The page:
Alcohol and Budapest
Drinking is fun and Budapest seems to be centered around it. The award for the success of party tourism should be given to ruin pubs, cheap alcohol and the city’s inimitable atmosphere. However, we are not Supermen so not only kryptonite can harm us, therefore responsible drinking is very important. We would like to give you some good advice.
Although prohibition in the Hungarian capital is not as serious as it was in America during the 1920s, there are still a few rules when it comes to buying alcohol. In many districts of Budapest, it is illegal to sell alcoholic beverages between 10pm to 6am due to crimes committed under influence and complaints of the local residents. Those who break the law have to pay; the fine can be up to hundreds of thousands of Hungarian money. That’s a lot!
The following districts have some kind of prohibition from 10pm: III, IV, V, VI, VII, VIII, XI, X, XI, XII, XIII, XIV, XV, XVIII, XX, XXI.
There are also other rules that the drunks of Budapest have to accept. Shops may not sell, therefore you can’t buy alcoholic beverages close to kindergardens, schools, or churches, and those who want to trade with liquid happiness in any part of the city with an UNESCO World Heritage label must have a special permission. Sadly, even if we manage to take possession of our beloved booze, we can’t drink it in underpasses, on the territory of official and educational institutions and on public streets, roads, and parks. You can’t run (anymore) but you can hide. If you are caught, you can either talk yourself out of trouble or pay a lot of money (about 50 000HUF) that you could have spent on more drinks.
It’s also illegal to serve drunken people in clubs and bars, or offer a drink to seemingly under 18. This latter one is not very ethical either.
Even walking home can turn into a disaster after a proper drinking, but for those who have to take public transportation the night can suddenly transform into a Die Hard movie with all the fights and accidents. Of course drunkdriving is always a no go!
The city’s night bus system is not bad at all, but there are a few rules drinkers have to consider before getting on board: unfortunately it’s not allowed to drink alcohol on the vehicle and there’s no chance the security guards will let you on with an open bottle, even if you promise you won’t be drinking. It’s better to think all this over before being asked to kindly get off.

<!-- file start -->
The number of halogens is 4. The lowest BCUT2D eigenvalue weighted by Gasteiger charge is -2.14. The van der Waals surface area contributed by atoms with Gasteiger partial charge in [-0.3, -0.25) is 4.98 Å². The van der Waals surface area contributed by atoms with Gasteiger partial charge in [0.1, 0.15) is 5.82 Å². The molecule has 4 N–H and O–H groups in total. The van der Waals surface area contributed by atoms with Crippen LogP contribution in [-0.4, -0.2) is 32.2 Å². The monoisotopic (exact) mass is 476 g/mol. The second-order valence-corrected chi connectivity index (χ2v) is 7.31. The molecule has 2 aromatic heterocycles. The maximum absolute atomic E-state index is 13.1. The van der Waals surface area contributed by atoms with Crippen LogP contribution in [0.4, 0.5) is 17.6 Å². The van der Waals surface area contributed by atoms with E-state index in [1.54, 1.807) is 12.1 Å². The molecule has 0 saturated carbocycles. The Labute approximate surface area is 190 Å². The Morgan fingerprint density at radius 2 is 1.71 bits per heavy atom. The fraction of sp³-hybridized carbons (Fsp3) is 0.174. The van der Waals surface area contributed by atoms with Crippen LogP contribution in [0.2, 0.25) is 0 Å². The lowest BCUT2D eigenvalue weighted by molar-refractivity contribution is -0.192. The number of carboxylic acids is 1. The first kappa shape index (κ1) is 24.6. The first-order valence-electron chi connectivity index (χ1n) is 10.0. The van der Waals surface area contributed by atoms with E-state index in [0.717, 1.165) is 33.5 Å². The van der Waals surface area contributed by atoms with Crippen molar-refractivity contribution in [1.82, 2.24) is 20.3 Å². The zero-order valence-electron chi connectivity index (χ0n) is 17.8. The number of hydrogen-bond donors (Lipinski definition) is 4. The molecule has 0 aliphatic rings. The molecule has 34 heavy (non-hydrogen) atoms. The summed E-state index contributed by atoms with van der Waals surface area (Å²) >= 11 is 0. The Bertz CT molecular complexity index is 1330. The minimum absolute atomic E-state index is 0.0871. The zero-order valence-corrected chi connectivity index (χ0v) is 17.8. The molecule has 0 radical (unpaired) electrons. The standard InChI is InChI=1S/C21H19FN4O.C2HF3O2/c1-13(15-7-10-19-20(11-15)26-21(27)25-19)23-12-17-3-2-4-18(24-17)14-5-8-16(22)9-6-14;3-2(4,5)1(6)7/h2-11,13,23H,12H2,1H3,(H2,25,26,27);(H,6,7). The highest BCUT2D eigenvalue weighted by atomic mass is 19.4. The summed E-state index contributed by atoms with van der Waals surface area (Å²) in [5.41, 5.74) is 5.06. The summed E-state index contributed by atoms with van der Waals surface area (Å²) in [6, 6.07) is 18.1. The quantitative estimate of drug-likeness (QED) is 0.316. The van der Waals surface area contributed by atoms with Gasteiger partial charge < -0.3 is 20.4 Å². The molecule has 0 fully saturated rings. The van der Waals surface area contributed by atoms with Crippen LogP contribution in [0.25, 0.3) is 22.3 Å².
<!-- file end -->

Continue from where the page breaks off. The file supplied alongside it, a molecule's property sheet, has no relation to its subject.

All those wise (and wealthy) men who included the taxi ride in their party budget deserve some respect, however there are some friendly advices too: it’s not very cool to sleep on the drivers shoulder, forgetting your IDs and phone in the car results in serious dignity and money loss, and throwing up is also very uncomfortable and expensive. Drivers can make us pay 25 – 40 000 HUF if we are too proud to ask him to pull over before the bad thing happens. It’s also a bad idea to roll down the window and initiate sightseeing; the winds are pretty serious in a car going at 50km/h.
People are drunk when their blood-alcohol concentration is between 0.030% and 0.15%. The symptoms at this point are red cheeks, happiness and recklessness; this is when we feel like we are the children of Hulk and Pallas Athena. This divine state lasts until we reach the 0.15%-0.25%. These numbers are not really for showing off, we feel a lot differently when we get here: bad stomach, aggression, loss of balance and a big (negative) change in lovelife. Now it’s time to say good night and go home before something bad happens.
Of course, nobody ever does that. As we go above 0.25% we lose it, we fall asleep, drop things and in the worst cases even alcohol poisoning can occur. What best friends do when this happens is calling the ambulance (104) or the police (107), they will know what to do. If the situation is really bad the party-prince/princess will probably be sent to detox where he/she will be forced to have a good, long sleep. Of course, nobody should ever experience this! Being tipsy and drinking with friends is totally okay, but we all have to be aware of our limits.